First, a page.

Charles de Ligne's speed skating appearance at age 40 in the 1936 Olympics is only notable because he is, by a wide margin, the slowest speed skater ever to appear at the Games. Earlier, De Ligne had been a decorated officer in World War I, and had done well for himself in business in the years thereafter. He was married to figure skater Yvonne de Ligne, who competed in two Olympics. During World War II, De Ligne became a member of the Belgian underground, helping downed Allied pilots return to England. In 1944, he discovered his wife was having an affair with a younger man. After throwing the man out of his house, his wife decided to kill him, luring him to their countryside hideout. She had hired a killer to come there as well, having told him that her husband had become a collaborator. Killed by German bullets, it was initially thought Charles de Ligne had been killed by the Gestapo, but the truth was revealed in 1945. Yvonne de Ligne was sentenced to 15 years imprisonment, of which she only served 6 due to illness.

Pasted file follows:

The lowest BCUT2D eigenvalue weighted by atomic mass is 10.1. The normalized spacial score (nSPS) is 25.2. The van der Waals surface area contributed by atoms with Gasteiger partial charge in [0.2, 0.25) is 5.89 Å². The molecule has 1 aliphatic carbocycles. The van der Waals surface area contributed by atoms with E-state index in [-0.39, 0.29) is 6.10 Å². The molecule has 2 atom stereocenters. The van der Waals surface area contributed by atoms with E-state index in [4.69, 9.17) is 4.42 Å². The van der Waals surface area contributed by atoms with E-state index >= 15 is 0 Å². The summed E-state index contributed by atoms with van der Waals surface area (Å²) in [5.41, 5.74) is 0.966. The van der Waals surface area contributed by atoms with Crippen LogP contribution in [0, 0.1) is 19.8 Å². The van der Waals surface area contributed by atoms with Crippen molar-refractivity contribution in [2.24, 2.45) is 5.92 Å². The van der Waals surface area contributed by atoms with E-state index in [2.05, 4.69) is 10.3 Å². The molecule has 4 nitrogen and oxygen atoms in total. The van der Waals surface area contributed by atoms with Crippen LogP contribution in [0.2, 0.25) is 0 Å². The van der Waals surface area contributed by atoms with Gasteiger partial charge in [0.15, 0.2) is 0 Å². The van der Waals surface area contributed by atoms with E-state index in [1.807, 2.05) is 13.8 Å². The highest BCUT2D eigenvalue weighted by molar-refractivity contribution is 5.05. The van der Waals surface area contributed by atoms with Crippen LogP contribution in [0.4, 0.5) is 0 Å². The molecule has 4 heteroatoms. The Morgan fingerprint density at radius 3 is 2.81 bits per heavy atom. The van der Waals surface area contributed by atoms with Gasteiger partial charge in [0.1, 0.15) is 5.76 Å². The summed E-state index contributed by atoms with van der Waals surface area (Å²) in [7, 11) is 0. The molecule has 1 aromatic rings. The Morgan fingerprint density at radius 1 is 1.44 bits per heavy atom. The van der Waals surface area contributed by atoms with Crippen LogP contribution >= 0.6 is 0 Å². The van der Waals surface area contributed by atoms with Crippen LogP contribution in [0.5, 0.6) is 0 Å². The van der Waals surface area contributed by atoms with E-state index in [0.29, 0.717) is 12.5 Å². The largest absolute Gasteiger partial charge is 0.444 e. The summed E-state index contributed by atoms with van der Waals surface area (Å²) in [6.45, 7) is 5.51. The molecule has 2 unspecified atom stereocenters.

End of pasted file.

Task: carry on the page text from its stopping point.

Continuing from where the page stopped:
Personal Bests: 500 – 1:04.9 (1936); 1500 – 3:21.9 (1936); 5000 – unknown; 10000 – 23:32.9 (1936).